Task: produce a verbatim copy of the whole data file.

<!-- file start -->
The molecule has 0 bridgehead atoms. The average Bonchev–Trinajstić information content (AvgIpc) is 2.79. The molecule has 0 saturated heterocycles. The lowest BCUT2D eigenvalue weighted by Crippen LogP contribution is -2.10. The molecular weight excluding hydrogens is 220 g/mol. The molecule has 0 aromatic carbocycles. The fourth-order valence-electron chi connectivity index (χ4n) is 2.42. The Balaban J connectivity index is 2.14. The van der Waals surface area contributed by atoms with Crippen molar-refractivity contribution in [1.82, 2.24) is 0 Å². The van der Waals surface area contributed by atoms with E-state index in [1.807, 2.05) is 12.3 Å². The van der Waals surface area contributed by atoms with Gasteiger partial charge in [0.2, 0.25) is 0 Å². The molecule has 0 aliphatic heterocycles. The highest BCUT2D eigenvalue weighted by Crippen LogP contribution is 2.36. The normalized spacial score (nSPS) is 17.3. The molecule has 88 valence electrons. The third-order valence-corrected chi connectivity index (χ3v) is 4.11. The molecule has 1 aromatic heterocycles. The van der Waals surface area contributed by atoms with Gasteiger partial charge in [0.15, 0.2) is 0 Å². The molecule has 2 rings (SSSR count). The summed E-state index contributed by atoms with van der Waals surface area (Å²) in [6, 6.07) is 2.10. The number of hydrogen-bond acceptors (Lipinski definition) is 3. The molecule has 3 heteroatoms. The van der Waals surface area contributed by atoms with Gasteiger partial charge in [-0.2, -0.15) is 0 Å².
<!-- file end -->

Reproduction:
The molecule has 0 bridgehead atoms. The average Bonchev–Trinajstić information content (AvgIpc) is 2.79. The molecule has 0 saturated heterocycles. The lowest BCUT2D eigenvalue weighted by Crippen LogP contribution is -2.10. The molecular weight excluding hydrogens is 220 g/mol. The molecule has 0 aromatic carbocycles. The fourth-order valence-electron chi connectivity index (χ4n) is 2.42. The Balaban J connectivity index is 2.14. The van der Waals surface area contributed by atoms with Crippen molar-refractivity contribution in [1.82, 2.24) is 0 Å². The van der Waals surface area contributed by atoms with E-state index in [1.807, 2.05) is 12.3 Å². The van der Waals surface area contributed by atoms with Gasteiger partial charge in [0.2, 0.25) is 0 Å². The molecule has 0 aliphatic heterocycles. The highest BCUT2D eigenvalue weighted by Crippen LogP contribution is 2.36. The normalized spacial score (nSPS) is 17.3. The molecule has 88 valence electrons. The third-order valence-corrected chi connectivity index (χ3v) is 4.11. The molecule has 1 aromatic heterocycles. The van der Waals surface area contributed by atoms with Gasteiger partial charge in [0.15, 0.2) is 0 Å². The molecule has 2 rings (SSSR count). The summed E-state index contributed by atoms with van der Waals surface area (Å²) in [6, 6.07) is 2.10. The number of hydrogen-bond acceptors (Lipinski definition) is 3. The molecule has 3 heteroatoms. The van der Waals surface area contributed by atoms with Gasteiger partial charge in [-0.2, -0.15) is 0 Å².